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Kenya Reduces Imports from EAC Partners Due to Trade Disputes

Kenya reduces trade with the EAC

Kenya has significantly reduced its imports from East African Community (EAC) partner states by approximately Ksh5.4 billion during the first half of 2023, as issues related to protectionism and border clearance challenges persisted within the EAC bloc.


Data from the Kenya National Bureau of Statistics (KNBS) reveals that by June 2023, the total value of imports from EAC countries had decreased to Ksh42.9 billion, marking an 11.2% decline compared to Ksh48.3 billion during the same period in 2022. This shift in trade dynamics benefited other regions, particularly those within the Common Market for Eastern and Southern Africa (COMESA) and the European Union (EU).

Kenya reduces trade with EAC
Kenya – Uganda trade [PHOTO/COURTESY]

Kenya has encountered ongoing trade disputes and border issues with its key neighbors, Uganda and Tanzania, leading to various restrictive policies and trade barriers. Uganda, a significant export market for Kenya, has been involved in trade conflicts with Nairobi, particularly concerning products such as sugar, milk, and eggs, which now face higher tariffs.

Tanzania also imposed new trade regulations on grain imports from EAC partners during this period, prompting Kenya to explore alternative sources according to a report by People Daily.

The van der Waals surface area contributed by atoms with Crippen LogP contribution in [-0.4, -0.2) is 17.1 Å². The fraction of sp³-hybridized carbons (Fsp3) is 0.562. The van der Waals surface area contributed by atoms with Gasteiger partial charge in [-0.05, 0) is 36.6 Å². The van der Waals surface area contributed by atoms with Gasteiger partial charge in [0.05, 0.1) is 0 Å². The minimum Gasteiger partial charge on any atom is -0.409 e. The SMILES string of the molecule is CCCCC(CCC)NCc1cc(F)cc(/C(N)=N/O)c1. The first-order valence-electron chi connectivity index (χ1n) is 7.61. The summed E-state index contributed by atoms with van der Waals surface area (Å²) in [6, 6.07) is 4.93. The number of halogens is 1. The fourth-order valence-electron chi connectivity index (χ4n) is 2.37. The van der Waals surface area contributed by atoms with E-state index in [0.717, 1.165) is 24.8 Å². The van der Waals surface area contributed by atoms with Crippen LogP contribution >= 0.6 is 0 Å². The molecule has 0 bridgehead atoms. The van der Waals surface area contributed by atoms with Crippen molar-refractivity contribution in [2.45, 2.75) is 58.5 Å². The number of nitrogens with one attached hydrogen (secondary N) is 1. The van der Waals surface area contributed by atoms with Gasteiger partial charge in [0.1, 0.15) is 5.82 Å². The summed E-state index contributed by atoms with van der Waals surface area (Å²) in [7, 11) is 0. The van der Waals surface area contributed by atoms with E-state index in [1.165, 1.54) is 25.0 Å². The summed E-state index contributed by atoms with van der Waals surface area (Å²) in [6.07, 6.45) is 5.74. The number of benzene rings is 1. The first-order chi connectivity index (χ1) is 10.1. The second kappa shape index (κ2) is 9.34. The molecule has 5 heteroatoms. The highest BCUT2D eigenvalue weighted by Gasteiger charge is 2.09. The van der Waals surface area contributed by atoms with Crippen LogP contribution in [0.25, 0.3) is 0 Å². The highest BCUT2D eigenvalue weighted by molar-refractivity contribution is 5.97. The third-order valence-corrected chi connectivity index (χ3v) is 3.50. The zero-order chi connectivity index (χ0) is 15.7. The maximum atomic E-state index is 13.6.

The decline in imports from Tanzania, which decreased from Ksh15.5 billion in the second quarter of 2022 to Ksh10.8 billion in the current quarter, was mainly attributed to reduced imports of maize and rice from Tanzania. These actions by Tanzania were seen as contrary to the principles of the EAC Common Market Protocol, which promotes the free movement of goods, services, capital, and labor within the EAC.

Read Also: East African Countries Retaliate against Kenya

Since taking office in September of the previous year, President William Ruto has made efforts to improve relations with Tanzania and Uganda, despite persistent non-tariff barriers (NTBs) in the region.

The East African Business Council stated that, “The EAC Partner States have continued to persistently apply for Stays of Applications (SOAs) and Country Specific Duty Remission creating an unlevel playing field for the producers, manufacturers, and traders across the region.”

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These actions by Uganda and Tanzania, coupled with Kenya’s food shortages, compelled Nairobi to explore alternative sources, both within Africa and outside the continent, to meet its import needs.


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